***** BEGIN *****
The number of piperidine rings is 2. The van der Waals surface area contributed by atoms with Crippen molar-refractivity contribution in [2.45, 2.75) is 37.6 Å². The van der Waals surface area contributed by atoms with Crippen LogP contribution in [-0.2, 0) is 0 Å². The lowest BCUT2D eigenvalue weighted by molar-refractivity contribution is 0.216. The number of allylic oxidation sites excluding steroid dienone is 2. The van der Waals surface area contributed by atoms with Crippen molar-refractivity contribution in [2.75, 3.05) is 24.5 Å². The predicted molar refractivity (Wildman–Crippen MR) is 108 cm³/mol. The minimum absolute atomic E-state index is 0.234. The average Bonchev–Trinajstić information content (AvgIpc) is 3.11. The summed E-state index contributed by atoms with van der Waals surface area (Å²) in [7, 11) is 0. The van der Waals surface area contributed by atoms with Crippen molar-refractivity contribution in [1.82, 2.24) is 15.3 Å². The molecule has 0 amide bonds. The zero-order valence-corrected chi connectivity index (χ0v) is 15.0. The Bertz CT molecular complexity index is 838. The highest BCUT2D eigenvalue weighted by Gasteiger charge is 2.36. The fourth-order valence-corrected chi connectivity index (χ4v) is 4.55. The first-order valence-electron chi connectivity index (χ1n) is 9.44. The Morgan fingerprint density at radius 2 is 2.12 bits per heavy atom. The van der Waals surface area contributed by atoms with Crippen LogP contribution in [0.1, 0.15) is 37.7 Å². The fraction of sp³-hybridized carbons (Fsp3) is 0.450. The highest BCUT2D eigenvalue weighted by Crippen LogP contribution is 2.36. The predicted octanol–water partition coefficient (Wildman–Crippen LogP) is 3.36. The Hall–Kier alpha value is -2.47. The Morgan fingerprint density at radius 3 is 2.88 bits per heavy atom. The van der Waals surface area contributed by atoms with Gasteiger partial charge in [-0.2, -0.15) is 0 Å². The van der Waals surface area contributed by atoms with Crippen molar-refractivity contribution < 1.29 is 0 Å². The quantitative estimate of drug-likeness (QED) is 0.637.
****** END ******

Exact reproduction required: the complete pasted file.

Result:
The number of piperidine rings is 2. The van der Waals surface area contributed by atoms with Crippen molar-refractivity contribution in [2.45, 2.75) is 37.6 Å². The van der Waals surface area contributed by atoms with Crippen LogP contribution in [-0.2, 0) is 0 Å². The lowest BCUT2D eigenvalue weighted by molar-refractivity contribution is 0.216. The number of allylic oxidation sites excluding steroid dienone is 2. The van der Waals surface area contributed by atoms with Crippen molar-refractivity contribution in [2.75, 3.05) is 24.5 Å². The predicted molar refractivity (Wildman–Crippen MR) is 108 cm³/mol. The minimum absolute atomic E-state index is 0.234. The average Bonchev–Trinajstić information content (AvgIpc) is 3.11. The summed E-state index contributed by atoms with van der Waals surface area (Å²) in [7, 11) is 0. The van der Waals surface area contributed by atoms with Crippen molar-refractivity contribution in [1.82, 2.24) is 15.3 Å². The molecule has 0 amide bonds. The zero-order valence-corrected chi connectivity index (χ0v) is 15.0. The Bertz CT molecular complexity index is 838. The highest BCUT2D eigenvalue weighted by Gasteiger charge is 2.36. The fourth-order valence-corrected chi connectivity index (χ4v) is 4.55. The first-order valence-electron chi connectivity index (χ1n) is 9.44. The Morgan fingerprint density at radius 2 is 2.12 bits per heavy atom. The van der Waals surface area contributed by atoms with Crippen LogP contribution in [0.1, 0.15) is 37.7 Å². The fraction of sp³-hybridized carbons (Fsp3) is 0.450. The highest BCUT2D eigenvalue weighted by Crippen LogP contribution is 2.36. The predicted octanol–water partition coefficient (Wildman–Crippen LogP) is 3.36. The Hall–Kier alpha value is -2.47. The Morgan fingerprint density at radius 3 is 2.88 bits per heavy atom. The van der Waals surface area contributed by atoms with Gasteiger partial charge in [-0.2, -0.15) is 0 Å². The van der Waals surface area contributed by atoms with Crippen molar-refractivity contribution < 1.29 is 0 Å². The quantitative estimate of drug-likeness (QED) is 0.637.